Standing somewhere between elementary and high school, students can choose some subjects while studying in the 5th, 6th, 7th, 8th and sometimes even the 9th grade, a period which is classified as Middle School. But what does it change for you in a job interview, if anything?
First of all, we talk about children aged from eleven to sixteen, which happen to be the most problematic teenage years. Students often struggle with discipline at middle school, and they often experience emotional and mental difficulties, trying to cope with the hormonal changes that take place in their bodies, and material changes that take place in their life. Generally speaking, teaching 7th graders is definitely more challenging than teaching 3rd graders.
On the other hand, teaching is teaching. Most of the questions in your interview will be the same, doesn’t matter if you apply at elementary, middle, or high school. And a good answer in one case will work also in another one. There are just slight differences, and we try to refer to them in this article. Let’s have a look at the questions.
Why middle school? Why not elementary or high school?
You have a few options to explain your choice. You can say that you enjoy working with this particular age group, that you understand their world and challenges they experience, and therefor you prefer to work with them, and not with younger or older students.
Another alternative is to say that you like to focus on your main subject (Math, Physics, History, anything), and believe that the value you can convey to the students in the lessons is higher at Middle School, since students choose their subjects, and the classes are typically smaller in size, which allows for a more individual approach to the students.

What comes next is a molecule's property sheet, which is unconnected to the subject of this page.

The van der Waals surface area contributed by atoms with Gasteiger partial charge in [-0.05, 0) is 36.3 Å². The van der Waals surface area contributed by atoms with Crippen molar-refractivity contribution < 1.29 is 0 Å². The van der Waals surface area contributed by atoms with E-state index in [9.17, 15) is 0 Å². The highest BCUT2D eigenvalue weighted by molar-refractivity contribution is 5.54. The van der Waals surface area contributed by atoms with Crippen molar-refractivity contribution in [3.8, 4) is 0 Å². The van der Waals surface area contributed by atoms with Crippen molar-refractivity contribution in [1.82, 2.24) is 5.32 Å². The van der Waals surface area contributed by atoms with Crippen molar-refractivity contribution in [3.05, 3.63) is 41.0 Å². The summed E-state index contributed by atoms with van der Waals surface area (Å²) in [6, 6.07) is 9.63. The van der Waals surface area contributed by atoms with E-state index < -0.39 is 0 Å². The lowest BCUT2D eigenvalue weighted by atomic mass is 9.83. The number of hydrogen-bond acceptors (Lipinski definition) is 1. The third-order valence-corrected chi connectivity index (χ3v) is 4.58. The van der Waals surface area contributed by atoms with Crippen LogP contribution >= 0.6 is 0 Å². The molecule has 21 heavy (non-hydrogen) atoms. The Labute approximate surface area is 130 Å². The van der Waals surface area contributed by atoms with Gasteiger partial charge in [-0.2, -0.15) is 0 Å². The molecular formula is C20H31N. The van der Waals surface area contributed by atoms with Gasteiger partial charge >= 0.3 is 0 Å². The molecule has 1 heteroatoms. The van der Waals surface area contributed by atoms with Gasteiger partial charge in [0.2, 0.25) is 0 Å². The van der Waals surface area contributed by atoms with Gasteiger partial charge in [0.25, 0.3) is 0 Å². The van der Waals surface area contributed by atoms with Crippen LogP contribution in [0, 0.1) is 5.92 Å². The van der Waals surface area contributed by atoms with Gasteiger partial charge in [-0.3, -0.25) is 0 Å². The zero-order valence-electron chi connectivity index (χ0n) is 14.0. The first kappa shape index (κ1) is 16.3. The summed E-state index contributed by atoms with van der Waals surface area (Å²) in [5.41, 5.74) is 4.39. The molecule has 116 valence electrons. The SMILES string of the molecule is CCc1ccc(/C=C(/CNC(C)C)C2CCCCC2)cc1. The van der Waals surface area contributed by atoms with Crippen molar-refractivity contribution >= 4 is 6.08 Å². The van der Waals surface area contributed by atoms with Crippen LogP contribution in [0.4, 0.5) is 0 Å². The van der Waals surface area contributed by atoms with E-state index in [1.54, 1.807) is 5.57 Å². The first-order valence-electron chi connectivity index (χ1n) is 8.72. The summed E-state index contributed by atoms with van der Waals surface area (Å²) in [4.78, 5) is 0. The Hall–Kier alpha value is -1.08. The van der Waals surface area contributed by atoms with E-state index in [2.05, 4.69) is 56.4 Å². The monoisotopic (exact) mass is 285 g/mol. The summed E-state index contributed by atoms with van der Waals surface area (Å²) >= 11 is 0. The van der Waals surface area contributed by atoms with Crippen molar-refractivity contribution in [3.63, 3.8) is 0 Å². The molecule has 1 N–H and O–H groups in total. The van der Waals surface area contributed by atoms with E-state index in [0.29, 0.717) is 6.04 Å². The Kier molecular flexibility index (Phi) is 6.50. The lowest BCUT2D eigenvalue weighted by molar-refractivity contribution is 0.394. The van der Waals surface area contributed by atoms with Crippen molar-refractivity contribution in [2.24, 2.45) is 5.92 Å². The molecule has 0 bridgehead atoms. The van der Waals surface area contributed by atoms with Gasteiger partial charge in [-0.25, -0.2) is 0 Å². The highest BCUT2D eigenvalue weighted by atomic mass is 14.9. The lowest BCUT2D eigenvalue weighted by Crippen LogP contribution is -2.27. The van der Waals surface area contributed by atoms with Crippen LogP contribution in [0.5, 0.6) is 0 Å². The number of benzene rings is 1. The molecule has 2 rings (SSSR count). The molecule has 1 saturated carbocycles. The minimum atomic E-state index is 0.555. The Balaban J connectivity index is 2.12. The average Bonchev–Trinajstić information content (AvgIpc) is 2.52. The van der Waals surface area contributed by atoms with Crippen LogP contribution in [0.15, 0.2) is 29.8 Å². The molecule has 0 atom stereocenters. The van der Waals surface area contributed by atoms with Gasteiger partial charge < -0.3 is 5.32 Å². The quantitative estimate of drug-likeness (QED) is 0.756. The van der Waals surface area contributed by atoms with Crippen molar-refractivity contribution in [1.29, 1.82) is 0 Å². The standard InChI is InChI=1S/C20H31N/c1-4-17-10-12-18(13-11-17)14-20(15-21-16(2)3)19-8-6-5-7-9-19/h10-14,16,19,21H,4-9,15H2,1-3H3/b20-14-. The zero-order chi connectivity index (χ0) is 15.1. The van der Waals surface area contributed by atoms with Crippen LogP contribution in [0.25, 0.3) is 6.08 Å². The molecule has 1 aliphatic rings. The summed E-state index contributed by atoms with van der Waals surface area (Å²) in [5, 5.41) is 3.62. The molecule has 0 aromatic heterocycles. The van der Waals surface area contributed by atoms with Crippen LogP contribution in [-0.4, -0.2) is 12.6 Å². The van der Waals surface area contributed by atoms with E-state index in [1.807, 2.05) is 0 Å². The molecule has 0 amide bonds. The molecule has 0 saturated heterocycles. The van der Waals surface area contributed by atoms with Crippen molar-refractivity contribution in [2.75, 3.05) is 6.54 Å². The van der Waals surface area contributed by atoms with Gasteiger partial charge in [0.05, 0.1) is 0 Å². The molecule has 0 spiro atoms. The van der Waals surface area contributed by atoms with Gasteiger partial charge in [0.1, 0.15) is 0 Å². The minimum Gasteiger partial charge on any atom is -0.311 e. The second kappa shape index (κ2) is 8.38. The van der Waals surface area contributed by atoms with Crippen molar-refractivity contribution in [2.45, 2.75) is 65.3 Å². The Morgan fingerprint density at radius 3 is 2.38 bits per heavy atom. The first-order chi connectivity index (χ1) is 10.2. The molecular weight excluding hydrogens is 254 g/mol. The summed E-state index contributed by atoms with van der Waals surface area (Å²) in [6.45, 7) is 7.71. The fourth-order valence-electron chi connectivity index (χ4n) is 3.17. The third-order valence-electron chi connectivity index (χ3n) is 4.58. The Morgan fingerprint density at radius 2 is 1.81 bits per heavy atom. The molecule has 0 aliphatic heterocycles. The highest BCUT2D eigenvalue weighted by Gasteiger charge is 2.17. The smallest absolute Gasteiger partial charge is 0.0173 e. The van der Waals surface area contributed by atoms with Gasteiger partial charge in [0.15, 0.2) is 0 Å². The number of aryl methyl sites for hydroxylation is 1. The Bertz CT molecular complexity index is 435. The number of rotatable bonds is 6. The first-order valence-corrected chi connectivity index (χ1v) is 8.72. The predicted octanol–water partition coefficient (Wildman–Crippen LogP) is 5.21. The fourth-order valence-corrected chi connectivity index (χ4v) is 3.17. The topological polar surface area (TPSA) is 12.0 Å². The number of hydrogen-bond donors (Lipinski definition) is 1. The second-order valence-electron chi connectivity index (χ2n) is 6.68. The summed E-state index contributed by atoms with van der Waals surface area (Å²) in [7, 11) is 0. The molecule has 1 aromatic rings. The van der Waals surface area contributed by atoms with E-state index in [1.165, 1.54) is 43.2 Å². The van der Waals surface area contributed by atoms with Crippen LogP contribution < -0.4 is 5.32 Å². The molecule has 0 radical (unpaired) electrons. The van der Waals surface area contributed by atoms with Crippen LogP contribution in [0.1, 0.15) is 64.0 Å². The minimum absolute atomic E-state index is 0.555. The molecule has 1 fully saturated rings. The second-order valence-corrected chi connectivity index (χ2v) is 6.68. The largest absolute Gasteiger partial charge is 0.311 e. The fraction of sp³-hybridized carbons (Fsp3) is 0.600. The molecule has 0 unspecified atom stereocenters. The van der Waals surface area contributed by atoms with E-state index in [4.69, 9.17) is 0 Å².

The last alternative (and often the genuine one) is saying that you do not care much about the grade level, but that you wanted to work for their school, and since they advertised this particular vacancy, you applied. And here you are in the interview…
What teaching methods do you prefer with middle school students and why?
Expectations are higher, and the discipline tend to be lower. Traditional lecturing won’t make much impression on a typical 8th grader. Tell the hiring committee that you prefer more student-oriented teaching methods, such as game-base learning, discussion, inviting guests to talk in the classroom, inquiry based learning, etc.
The key is to demonstrate your willingness to step out of your comfort zone for the students, in order to maximize the potential of your lessons. Another alternative is saying that you are skilled in a variety of teaching methods, and prefer individual approach to each class. Sure enough, you may face different expectations and levels of discipline in different classrooms, and logically you will adjust your teaching method accordingly.
What are the challenges middle school teachers experience in the classroom?
Problems with discipline, little interest in study, social media addictions, inability to motivate the students, and changing moods of the students, are just of the few challenges that prevail in typical classroom at a middle school. Feel free to add more challenges, based on your experience and observations, or the problems you are aware they are facing at the particular school (you’ve learned about them doing your research).